Legislative Affairs

Understanding the Legislative Process

Both the Texas Legislature and the United States Congress address many important transportation issues that affect the Dallas-Fort Worth area. 

Transportation and air quality in the North Central Texas region are impacted by legislative decisions at the State and federal levels. 

NCTCOG staff regularly update policy and technical committee members, transportation partners and others interested in monitoring legislative initiatives related to the Regional Transportation Council (RTC) legislative priorities.

In order to understand current legislative initiatives, the RTC directed the development of a Transportation Funding 101 primer so legislators and the general public can better understand funding sources for transportation as well as trends that impact the amount of funding available. A shortfall of funding has been identified and the primer also addresses potential solutions to increase funding options.

October 2020 Legislative Update


Continuing Resolution and Surface Transportation Reauthorization

The Senate voted just in time late Wednesday night to approve a Continuing Resolution to extend FY2020 funding levels until Dec. 11. The CR allows the Senate to wait until after the Nov. 3 general election to finalize the federal government’s FY2021 budget. Pending the outcome of the presidential and senatorial races, a lame duck Congress may either wrap up their FY2021 negotiations by the new December deadline or pass a second CR to allow the 117th Congress to make adjustments in January that reflect different priorities.
Along with the CR, the Senate approved a one-year surface transportation reauthorization, extending FAST Act funding levels until Sept. 30, 2021. A surface transportation reauthorization bill will be among the most important agenda items when the 117th Congress is seated in January.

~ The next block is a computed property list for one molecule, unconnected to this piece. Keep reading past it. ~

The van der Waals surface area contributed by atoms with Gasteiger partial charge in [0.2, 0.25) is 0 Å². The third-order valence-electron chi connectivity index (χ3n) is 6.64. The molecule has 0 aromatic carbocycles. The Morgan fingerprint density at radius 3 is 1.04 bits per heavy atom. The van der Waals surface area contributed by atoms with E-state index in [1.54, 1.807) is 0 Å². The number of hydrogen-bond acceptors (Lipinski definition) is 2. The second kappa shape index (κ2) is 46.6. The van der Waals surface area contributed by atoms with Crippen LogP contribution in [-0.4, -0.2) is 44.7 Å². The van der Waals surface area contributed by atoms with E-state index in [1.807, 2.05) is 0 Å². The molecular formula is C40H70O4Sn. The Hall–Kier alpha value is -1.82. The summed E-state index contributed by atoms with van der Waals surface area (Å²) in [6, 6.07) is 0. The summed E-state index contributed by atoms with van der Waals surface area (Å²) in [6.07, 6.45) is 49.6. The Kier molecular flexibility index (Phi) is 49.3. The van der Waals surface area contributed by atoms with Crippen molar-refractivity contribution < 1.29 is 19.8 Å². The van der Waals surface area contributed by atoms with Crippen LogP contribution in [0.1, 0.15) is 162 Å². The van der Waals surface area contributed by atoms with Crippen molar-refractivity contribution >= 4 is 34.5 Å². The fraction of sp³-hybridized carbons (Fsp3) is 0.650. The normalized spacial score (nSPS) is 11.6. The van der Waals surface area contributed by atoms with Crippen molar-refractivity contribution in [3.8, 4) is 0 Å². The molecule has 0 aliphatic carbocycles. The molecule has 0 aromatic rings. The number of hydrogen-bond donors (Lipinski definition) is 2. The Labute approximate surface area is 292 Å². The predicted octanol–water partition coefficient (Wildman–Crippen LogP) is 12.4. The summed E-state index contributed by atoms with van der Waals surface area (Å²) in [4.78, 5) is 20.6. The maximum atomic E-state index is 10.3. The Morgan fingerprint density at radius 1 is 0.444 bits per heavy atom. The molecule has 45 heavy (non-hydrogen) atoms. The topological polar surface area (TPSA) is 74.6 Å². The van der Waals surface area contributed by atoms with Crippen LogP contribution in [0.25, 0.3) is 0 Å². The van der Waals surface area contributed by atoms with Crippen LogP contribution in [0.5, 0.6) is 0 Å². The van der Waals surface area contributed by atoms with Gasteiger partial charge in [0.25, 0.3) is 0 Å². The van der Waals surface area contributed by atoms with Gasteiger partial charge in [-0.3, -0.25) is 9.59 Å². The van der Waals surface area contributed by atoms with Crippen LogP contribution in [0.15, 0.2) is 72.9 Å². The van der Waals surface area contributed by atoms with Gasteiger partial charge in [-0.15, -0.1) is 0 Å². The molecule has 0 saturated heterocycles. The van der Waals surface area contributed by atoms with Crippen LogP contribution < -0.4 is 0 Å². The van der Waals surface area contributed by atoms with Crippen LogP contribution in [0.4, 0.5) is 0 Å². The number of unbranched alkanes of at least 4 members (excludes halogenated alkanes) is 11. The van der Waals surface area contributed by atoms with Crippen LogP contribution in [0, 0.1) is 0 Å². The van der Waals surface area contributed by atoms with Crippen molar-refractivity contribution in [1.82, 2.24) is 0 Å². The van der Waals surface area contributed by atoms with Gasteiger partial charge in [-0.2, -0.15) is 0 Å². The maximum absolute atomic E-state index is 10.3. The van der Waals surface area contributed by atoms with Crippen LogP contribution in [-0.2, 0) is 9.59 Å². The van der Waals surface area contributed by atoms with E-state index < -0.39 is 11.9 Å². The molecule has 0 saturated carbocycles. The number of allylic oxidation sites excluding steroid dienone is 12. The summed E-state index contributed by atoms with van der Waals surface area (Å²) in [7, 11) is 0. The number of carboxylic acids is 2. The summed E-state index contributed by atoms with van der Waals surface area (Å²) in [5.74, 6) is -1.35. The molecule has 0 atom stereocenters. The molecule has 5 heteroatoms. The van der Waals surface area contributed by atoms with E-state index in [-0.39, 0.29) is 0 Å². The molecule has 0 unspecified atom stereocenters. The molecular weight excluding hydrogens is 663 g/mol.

Finally, there has been a slight hiccup with the National Defense Authorization Act, which awaits a conference committee comprised of both House and Senate members. A dispute over military installations named for Confederate leaders has led party leaders to agree to postpone action on the FY2021 NDAA until after the election. Washington insiders remain confident that Congressional leaders will come to a quick resolution.

Stimulus Talks Resume

House Speaker Nancy Pelosi and Treasury Secretary Steve Mnuchin have resumed their talks to provide another round of stimulus funding during the COVID-19 pandemic. Last night the House passed a more “modest” version of The Heroes Act (first proposed in May) that would provide $2.2 trillion in aid. This updated Heroes Act calls for another $48.1 billion for the US Department of Transportation, after the $36.1 billion it received under the first round of stimulus in March. Under this new bill, transit agencies, airports and airlines would receive funds, but federal highways would not. The House bill is merely a starting point for negotiations with the Trump Administration, so any deal struck could look significantly different from what the new Heroes Act proposes, although both sides appear keen to pass another stimulus bill before the November elections.